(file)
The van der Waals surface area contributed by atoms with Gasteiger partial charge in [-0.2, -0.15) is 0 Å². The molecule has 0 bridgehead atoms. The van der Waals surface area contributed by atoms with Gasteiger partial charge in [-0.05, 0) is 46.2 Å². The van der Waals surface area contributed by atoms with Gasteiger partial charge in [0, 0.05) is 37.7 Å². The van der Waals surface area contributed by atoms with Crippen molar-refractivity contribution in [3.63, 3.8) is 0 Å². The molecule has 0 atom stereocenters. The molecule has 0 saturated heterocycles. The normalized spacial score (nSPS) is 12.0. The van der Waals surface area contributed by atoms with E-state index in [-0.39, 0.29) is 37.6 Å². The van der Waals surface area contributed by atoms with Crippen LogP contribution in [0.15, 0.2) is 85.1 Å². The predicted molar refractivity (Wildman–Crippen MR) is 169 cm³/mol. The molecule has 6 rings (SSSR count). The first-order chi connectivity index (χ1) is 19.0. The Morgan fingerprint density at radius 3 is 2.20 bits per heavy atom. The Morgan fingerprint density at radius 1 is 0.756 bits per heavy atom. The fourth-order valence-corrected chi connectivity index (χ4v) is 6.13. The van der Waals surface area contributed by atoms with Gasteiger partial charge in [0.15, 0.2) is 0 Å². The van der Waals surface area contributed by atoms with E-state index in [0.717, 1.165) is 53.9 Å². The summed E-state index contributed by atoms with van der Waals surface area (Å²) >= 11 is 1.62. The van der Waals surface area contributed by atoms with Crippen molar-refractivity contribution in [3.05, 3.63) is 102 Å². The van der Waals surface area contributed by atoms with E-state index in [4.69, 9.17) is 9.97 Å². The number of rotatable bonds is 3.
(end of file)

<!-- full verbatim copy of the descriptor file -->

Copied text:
The van der Waals surface area contributed by atoms with Gasteiger partial charge in [-0.2, -0.15) is 0 Å². The molecule has 0 bridgehead atoms. The van der Waals surface area contributed by atoms with Gasteiger partial charge in [-0.05, 0) is 46.2 Å². The van der Waals surface area contributed by atoms with Gasteiger partial charge in [0, 0.05) is 37.7 Å². The van der Waals surface area contributed by atoms with Crippen molar-refractivity contribution in [3.63, 3.8) is 0 Å². The molecule has 0 atom stereocenters. The molecule has 0 saturated heterocycles. The normalized spacial score (nSPS) is 12.0. The van der Waals surface area contributed by atoms with E-state index in [-0.39, 0.29) is 37.6 Å². The van der Waals surface area contributed by atoms with Crippen LogP contribution in [0.15, 0.2) is 85.1 Å². The predicted molar refractivity (Wildman–Crippen MR) is 169 cm³/mol. The molecule has 6 rings (SSSR count). The first-order chi connectivity index (χ1) is 19.0. The Morgan fingerprint density at radius 3 is 2.20 bits per heavy atom. The Morgan fingerprint density at radius 1 is 0.756 bits per heavy atom. The fourth-order valence-corrected chi connectivity index (χ4v) is 6.13. The van der Waals surface area contributed by atoms with Gasteiger partial charge in [0.15, 0.2) is 0 Å². The van der Waals surface area contributed by atoms with E-state index in [0.717, 1.165) is 53.9 Å². The summed E-state index contributed by atoms with van der Waals surface area (Å²) >= 11 is 1.62. The van der Waals surface area contributed by atoms with Crippen molar-refractivity contribution in [3.05, 3.63) is 102 Å². The van der Waals surface area contributed by atoms with E-state index in [4.69, 9.17) is 9.97 Å². The number of rotatable bonds is 3.